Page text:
The New York Times: California Governor’s Race Forces Candidates to Face the Past

2 min
June 02, 2018

By Adam NagourneySydney Ember and Alexander Burns

LOS ANGELES — Antonio Villaraigosa, a Democratic candidate for governor of California, was working the hallways of Grand Central Market the other day, stopping people at every turn and food counter to ask for votes in this Tuesday’s primary. That included Bruce Binkow, 61, a boxing promoter, over his lunch at Prawn Coastal.

Mr. Binkow smiled at the pitch from Mr. Villaraigosa, a former mayor of Los Angeles. But as he moved on, Mr. Binkow said his thoughts were less on the race and more on what he described as California’s prosperity under the man who has served 16 years as governor over the past 40 years — Jerry Brown, the Democrat stepping off the stage because of term limits.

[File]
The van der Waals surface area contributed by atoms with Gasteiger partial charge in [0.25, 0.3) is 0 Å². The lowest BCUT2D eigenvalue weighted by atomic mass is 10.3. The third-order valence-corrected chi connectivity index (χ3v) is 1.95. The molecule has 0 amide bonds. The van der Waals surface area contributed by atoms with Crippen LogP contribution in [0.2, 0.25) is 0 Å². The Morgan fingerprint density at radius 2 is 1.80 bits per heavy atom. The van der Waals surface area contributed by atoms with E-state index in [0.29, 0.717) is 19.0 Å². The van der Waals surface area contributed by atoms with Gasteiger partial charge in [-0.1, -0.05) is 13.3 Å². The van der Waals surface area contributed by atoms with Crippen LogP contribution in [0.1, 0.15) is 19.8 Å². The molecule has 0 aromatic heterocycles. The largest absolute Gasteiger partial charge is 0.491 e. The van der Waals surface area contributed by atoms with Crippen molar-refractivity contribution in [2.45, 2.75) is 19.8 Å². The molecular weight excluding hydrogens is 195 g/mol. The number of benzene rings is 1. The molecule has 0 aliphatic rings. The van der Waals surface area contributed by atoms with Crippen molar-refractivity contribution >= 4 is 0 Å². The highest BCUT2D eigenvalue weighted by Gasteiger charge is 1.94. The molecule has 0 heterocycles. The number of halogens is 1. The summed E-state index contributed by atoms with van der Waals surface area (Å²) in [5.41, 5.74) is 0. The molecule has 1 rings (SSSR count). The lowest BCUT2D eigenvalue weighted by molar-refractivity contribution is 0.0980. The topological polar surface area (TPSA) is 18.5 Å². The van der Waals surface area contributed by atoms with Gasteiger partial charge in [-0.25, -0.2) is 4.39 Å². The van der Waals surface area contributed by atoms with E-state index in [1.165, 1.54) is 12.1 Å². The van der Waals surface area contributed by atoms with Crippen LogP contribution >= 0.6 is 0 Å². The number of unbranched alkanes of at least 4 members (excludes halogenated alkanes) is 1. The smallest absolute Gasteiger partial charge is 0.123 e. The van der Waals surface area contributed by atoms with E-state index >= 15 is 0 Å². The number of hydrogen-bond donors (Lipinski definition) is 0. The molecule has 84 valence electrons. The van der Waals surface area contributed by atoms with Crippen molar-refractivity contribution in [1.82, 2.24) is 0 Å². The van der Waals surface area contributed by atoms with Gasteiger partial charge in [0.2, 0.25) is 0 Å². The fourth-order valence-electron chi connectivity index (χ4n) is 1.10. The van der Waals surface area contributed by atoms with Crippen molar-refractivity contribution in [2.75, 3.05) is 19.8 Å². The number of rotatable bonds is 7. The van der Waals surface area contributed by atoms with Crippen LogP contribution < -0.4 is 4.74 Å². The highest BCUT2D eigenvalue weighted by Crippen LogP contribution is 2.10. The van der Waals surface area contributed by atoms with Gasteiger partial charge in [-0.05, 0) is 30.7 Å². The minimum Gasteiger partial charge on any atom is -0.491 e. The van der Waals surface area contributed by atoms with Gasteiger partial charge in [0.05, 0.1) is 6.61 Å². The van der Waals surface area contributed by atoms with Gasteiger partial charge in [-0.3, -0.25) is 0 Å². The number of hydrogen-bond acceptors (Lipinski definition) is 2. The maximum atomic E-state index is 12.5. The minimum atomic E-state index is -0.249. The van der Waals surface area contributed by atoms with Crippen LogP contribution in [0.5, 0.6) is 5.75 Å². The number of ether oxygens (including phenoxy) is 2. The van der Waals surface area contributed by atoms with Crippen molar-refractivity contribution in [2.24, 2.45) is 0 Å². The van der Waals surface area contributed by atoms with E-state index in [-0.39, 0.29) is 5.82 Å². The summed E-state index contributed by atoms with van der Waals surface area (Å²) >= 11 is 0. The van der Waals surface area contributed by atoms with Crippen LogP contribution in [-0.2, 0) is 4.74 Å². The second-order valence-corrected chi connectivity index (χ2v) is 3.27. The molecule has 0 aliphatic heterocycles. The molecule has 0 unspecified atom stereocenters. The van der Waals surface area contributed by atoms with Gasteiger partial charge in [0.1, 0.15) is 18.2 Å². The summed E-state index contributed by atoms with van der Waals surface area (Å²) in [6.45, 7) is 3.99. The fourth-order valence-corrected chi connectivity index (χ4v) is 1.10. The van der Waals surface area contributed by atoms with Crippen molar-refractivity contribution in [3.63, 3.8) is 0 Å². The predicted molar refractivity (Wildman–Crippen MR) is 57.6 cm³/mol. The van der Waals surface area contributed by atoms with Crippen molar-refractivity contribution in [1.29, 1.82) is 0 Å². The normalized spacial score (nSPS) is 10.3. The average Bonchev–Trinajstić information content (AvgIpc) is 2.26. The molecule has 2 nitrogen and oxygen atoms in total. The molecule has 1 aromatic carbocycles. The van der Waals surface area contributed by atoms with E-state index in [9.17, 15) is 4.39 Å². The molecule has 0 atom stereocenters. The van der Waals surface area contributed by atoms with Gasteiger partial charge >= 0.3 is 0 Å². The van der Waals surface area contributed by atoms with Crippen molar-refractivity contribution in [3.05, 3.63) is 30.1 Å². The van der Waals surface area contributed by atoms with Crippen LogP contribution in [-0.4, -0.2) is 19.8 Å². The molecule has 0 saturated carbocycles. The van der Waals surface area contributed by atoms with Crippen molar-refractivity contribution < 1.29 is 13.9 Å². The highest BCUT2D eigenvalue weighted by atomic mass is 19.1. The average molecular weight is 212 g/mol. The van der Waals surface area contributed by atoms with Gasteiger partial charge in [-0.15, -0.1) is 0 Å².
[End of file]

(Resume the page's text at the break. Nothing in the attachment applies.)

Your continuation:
“He was an excellent governor,” Mr. Binkow said as Mr. Villaraigosa posed for selfies a few feet away. “California seems to be healthier, more welcoming, more prosperous. I’m very, very happy with him. Those are big shoes to fill.”

A head-spinning field of 27 candidates is competing to fill those shoes. They are facing a stature gap as they are measured, inevitably, against the man they would like to replace. And the leading contenders to win on Tuesday are particularly burdened by political and personal baggage that offer another contrast with Mr. Brown as he prepares to retire to his ranch.